CityBeat Magazine - "Wells to the Wall" - 2/7/12
CityBeat Magazine - review of "Live from Earth" - 4/23/12
CityBeat Magazine - Top 100 Local Music Releases of 2011 (Mind the Gap made the Top 20) - 12/28/11
"The young Blues/Rock singer/guitarist’s debut was a revelation, showcasing her diverse songwriting and stylistic influences (from The Beatles to Cream to The White Stripes, with many stops in between)." -Mike Breen
Spill It - Soundtracking the War on Christmas
Last but far from least, gifted young Blues/Rock singer/guitarist Natalie Wells and her band present a holiday shindig at Oakleys 20th Century Theatre on Wednesday at 8 p.m. Wells just released her magnificent full-length album Mind the Gap, an instantly alluring, soulfully heavy affair dripping with inspiration from some of the all-time Blues and Rock greats, from The Beatles (one of the more obvious influences, especially on the cover of the legends Hey Bulldog) and Cream (and the 60s/70s Blues Rock explosion, in general) to contemporary acts like The White Stripes and The Black Keys. (Keep an eye on the music blog at citybeat.com for a full review.) There are often a few records that are released right before the end of the year that catch me off guard and instantly end up shooting up the rankings in CityBeats annual Year in Local Recordings feature (running in next weeks issue). This year, Mind the Gap leads that class by a long shot. -Mike Breen
Ear Candy: songs we like
Metromix (CIncinnati Enquirer)
Okie doke, people. Get ready for some guitar shredding from one talented chick. Natalie Wells released this album last weekend with a good old-fashioned release party, so its hot off the presses. This particular track, according to Ms. Wells, is about addiction and that inevitable point an addict gets to when it all just stops working. This one also features local musicians Bob Nyswonger (the Raisins) and Ricky Nye. Just listen, and be in awe. Then purchase the album at www.nataliewells.net, of course.
Move over, Nancy Wilson. Move over, Bonnie Raitt. Hell, move over Jimi Hendrix. There's a new kid in town and she's smokin'. Never in my life have I seen a female guitar player play with such technique the way Natalie Wells did on Friday night.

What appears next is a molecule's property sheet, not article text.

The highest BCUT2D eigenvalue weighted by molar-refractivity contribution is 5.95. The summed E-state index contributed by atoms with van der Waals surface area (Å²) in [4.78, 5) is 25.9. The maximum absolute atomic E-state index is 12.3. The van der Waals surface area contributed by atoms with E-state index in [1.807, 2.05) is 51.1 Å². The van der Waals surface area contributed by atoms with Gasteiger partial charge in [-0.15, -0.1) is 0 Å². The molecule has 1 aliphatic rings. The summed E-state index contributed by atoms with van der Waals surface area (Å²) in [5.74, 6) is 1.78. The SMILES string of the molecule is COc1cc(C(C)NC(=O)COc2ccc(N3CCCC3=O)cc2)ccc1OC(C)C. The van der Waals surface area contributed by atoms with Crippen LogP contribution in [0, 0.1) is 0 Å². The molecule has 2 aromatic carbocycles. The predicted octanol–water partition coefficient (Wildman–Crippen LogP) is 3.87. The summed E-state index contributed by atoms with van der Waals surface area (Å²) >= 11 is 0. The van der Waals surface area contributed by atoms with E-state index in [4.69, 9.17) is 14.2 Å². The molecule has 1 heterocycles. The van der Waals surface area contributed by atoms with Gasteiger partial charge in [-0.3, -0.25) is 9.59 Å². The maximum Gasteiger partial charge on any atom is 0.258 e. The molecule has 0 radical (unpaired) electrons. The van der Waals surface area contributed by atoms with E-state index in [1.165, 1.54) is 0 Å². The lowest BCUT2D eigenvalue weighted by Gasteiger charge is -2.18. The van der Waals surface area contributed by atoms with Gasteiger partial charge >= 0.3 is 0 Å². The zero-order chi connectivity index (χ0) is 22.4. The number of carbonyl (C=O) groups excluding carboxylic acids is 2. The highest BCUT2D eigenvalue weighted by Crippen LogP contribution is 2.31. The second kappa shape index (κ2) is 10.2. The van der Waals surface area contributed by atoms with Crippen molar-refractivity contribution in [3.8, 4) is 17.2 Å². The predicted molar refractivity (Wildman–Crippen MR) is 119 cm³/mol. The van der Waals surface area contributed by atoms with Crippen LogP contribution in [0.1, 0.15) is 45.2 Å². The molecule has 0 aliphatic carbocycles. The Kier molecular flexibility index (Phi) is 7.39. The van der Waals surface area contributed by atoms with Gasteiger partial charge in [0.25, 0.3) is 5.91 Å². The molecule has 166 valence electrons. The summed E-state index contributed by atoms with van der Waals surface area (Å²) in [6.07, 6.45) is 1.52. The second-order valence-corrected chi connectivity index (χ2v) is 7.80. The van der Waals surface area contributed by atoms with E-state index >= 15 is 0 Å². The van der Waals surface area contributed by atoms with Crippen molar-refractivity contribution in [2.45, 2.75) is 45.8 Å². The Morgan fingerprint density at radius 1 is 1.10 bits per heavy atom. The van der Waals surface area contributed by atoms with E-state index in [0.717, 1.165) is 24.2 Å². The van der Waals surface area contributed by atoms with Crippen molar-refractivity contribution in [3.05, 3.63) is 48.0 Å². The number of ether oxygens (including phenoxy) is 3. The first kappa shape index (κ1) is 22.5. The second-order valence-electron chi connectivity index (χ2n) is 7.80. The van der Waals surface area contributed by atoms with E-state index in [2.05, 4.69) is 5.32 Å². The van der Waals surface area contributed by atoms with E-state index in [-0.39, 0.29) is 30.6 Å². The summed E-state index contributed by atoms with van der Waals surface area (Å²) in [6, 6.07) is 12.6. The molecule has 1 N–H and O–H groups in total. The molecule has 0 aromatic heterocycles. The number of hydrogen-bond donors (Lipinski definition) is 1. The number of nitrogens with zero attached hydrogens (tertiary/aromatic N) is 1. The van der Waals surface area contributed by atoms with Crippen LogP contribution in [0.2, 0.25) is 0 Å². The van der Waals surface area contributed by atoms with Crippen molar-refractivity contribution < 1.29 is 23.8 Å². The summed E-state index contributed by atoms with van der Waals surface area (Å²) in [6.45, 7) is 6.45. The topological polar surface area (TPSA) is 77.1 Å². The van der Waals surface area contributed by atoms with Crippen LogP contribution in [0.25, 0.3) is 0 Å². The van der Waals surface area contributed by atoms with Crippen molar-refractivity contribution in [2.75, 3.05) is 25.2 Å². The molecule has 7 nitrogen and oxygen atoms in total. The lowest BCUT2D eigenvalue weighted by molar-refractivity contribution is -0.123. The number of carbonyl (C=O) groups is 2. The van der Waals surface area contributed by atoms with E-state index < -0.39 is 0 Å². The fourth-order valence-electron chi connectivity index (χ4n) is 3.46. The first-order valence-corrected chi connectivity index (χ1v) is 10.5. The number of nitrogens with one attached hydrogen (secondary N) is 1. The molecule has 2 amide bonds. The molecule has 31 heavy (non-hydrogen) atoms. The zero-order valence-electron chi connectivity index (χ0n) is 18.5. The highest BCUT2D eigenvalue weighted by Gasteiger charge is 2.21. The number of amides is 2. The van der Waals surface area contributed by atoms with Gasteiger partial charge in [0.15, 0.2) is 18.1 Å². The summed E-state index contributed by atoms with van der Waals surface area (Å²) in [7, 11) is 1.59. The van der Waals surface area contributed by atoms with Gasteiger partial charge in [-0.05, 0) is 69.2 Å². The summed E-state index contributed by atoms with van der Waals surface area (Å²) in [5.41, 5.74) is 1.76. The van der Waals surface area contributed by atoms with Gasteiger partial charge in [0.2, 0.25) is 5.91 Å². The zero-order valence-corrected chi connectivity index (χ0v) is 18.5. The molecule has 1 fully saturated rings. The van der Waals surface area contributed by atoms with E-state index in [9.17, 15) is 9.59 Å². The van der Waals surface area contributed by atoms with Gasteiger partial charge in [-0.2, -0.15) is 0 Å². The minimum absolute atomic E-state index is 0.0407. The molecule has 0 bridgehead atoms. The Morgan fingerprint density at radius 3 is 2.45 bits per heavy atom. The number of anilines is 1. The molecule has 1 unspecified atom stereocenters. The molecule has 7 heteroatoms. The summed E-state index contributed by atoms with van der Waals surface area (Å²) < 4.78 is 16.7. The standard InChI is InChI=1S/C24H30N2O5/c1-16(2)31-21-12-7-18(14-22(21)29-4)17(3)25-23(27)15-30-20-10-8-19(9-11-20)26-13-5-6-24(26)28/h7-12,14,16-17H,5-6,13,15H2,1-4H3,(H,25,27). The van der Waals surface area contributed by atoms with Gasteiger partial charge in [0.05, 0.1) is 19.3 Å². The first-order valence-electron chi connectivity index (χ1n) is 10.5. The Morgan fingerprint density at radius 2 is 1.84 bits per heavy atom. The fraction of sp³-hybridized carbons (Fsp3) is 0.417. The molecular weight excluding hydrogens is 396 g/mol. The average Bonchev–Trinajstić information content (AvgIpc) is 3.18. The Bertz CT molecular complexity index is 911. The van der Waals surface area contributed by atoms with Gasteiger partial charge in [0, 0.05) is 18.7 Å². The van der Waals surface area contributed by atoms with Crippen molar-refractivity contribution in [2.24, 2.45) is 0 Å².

I walked into the bar after work at midnight when the entertainment is usually packing up for the evening. This 22-year-old woman and her Cincinnati-based band (known appropriately enough as 'The Natalie Wells Band') were raring to go with another set that absolutely blew me off my seat.
I read that she played the blues, but with her double-braided hair and headscarf, I assumed that she would pull out a Grateful Dead tune or three. Much to my surprise and to the astonishment of the rest of the audience, she instead, among other songs, played Hendrix's 'Manic Depression'. This chick, who has only known how to play guitar for almost five years, pulled out riffs that, as someone who has been playing guitar for 17 years, I could only dream of playing. I daresay she even puts Hendrix himself to the test.
Wells was so impressive that her band, which was extremely talented in their own right, was almost overlooked. You have to be one hell of a musician to be able to play along to what this prodigy had to offer up. The performance was mind-boggling.
Review by Freewheelin' Magazine
Tim Halloran, Freewheelin' Magazine
The truth be told, I'm really better at writing about music than I ever will be playing it. There is a new band on the block fronted by a 22-year-old prodigy named Natalie Wells. If you have not had the chance to hear this lady play the Blues, well, you're in for a treat; she's HOT!
Natalie Wells Band Playing the Blues
Kenny Utterback, Nashville Music Examiner